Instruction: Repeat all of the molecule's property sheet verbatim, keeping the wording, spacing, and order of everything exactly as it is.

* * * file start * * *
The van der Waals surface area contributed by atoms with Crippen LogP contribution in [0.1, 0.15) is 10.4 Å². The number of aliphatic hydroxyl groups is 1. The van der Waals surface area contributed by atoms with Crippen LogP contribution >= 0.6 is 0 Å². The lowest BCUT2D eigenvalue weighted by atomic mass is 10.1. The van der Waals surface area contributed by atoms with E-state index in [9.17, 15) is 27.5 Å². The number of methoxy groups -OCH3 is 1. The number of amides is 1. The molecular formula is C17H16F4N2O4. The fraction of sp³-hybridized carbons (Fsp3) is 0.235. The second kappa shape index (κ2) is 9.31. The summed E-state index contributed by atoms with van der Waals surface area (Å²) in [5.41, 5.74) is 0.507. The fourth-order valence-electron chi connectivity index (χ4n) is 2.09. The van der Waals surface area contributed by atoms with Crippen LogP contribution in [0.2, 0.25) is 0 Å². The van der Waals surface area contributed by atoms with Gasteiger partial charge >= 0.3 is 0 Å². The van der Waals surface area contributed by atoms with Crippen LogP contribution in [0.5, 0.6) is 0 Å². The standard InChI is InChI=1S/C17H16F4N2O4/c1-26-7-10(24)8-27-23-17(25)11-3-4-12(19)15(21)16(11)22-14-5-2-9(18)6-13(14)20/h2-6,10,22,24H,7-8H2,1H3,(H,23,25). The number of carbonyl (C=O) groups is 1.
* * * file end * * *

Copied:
The van der Waals surface area contributed by atoms with Crippen LogP contribution in [0.1, 0.15) is 10.4 Å². The number of aliphatic hydroxyl groups is 1. The van der Waals surface area contributed by atoms with Crippen LogP contribution >= 0.6 is 0 Å². The lowest BCUT2D eigenvalue weighted by atomic mass is 10.1. The van der Waals surface area contributed by atoms with E-state index in [9.17, 15) is 27.5 Å². The number of methoxy groups -OCH3 is 1. The number of amides is 1. The molecular formula is C17H16F4N2O4. The fraction of sp³-hybridized carbons (Fsp3) is 0.235. The second kappa shape index (κ2) is 9.31. The summed E-state index contributed by atoms with van der Waals surface area (Å²) in [5.41, 5.74) is 0.507. The fourth-order valence-electron chi connectivity index (χ4n) is 2.09. The van der Waals surface area contributed by atoms with Crippen LogP contribution in [0.2, 0.25) is 0 Å². The van der Waals surface area contributed by atoms with Gasteiger partial charge >= 0.3 is 0 Å². The van der Waals surface area contributed by atoms with Crippen LogP contribution in [0.5, 0.6) is 0 Å². The standard InChI is InChI=1S/C17H16F4N2O4/c1-26-7-10(24)8-27-23-17(25)11-3-4-12(19)15(21)16(11)22-14-5-2-9(18)6-13(14)20/h2-6,10,22,24H,7-8H2,1H3,(H,23,25). The number of carbonyl (C=O) groups is 1.